The Indiana Statehouse has taken initiative to encourage young people to get involved in politics.
On Wednesday, Indiana representatives Dan Forestal, D-100th District, and David Ober, R-82nd District, announced the creation of the Indiana Future Caucus, a bipartisan effort to focus on Millennial issues and encourage political participation. Indiana will be the 17th state to have a chapter of the Millennial Action Project’s Future Caucus network.
The Editorial Board agrees that a bipartisan effort to encourage Millennial participation in politics, delve into Millennial issues and combat hyper-partisanship is an initiative Indiana needs.
Indiana Future Caucus will also ensure that Millennial issues aren’t overlooked.
According to WHTR.com, the founding handful of Republicans and Democrats less than 40 years of age are emphasizing the integral role Millenials play in combating hyper-partisanship.
"We want more Millennials to be active in politics. Our democracy, quite frankly, depends on it," said Steven Olikara of the Millennial Action Project.
Paying attention to Millennial concerns is essential not only for the future of the United States, but to ensure younger people feel as though they have a say in politics. Through working with a bipartisan base, the Future Caucus could transform the way Millennials engage with political issues and raise awareness among older generations of Millennial concerns.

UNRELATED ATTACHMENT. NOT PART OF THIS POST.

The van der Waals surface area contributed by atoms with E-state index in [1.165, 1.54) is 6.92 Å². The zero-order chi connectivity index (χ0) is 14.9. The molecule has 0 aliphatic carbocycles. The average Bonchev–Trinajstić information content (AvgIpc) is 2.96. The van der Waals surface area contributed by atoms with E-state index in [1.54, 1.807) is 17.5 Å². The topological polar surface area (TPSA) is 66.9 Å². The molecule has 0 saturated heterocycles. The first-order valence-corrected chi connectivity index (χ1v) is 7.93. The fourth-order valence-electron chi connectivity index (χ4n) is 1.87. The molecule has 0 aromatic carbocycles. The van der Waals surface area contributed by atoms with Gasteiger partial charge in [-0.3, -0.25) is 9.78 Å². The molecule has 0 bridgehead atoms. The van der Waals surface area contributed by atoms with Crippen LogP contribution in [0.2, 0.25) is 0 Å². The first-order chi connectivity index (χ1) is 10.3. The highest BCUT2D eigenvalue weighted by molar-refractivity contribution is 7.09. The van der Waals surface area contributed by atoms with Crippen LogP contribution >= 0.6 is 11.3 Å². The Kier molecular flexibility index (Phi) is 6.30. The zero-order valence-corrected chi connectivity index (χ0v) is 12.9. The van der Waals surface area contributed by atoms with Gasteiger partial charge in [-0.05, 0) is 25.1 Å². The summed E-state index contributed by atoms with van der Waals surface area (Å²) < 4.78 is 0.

“We join in a common purpose and cause to ensure the concerns of Millennials are not lost when the Indiana General Assembly sets its agenda each session,” Rep. Forestal said Wednesday.
One of the reasons for disparate engagement is the overarching beliefs that politicians are dishonest and don’t work to protect the interests of anyone other than themselves.
In the book “Running from Office: Why Young Americans are Turned Off to Politics,” political scientists Jennifer Lawless and Richard Fox find that only one out of nine young people have ever taken the idea of running for office seriously. Additionally, there is strong distaste for politics that hits along all major demographics.
“Black or white, rich or poor, liberal or conservative, northeastern or southern, the next generation is turned off to politics,” write Fox and Lawless.
The caucus creators echoed these concerns.
“We need to be encouraging young Hoosiers to get involved in politics,“ Rep. Ober said. “To run for office. To make a difference for our younger generations, but also for the future of our state. That is why our caucus is being formed.”
Indiana Future Caucus could serve as a landmark initiative opening the younger generations’ eyes to the power of political action.
Millennials have the power to transform our current political landscape. As more states join MAP’s Future Caucus network, hopefully Millennials’ politics and concerns will be taken seriously. Perhaps some will even run for office.
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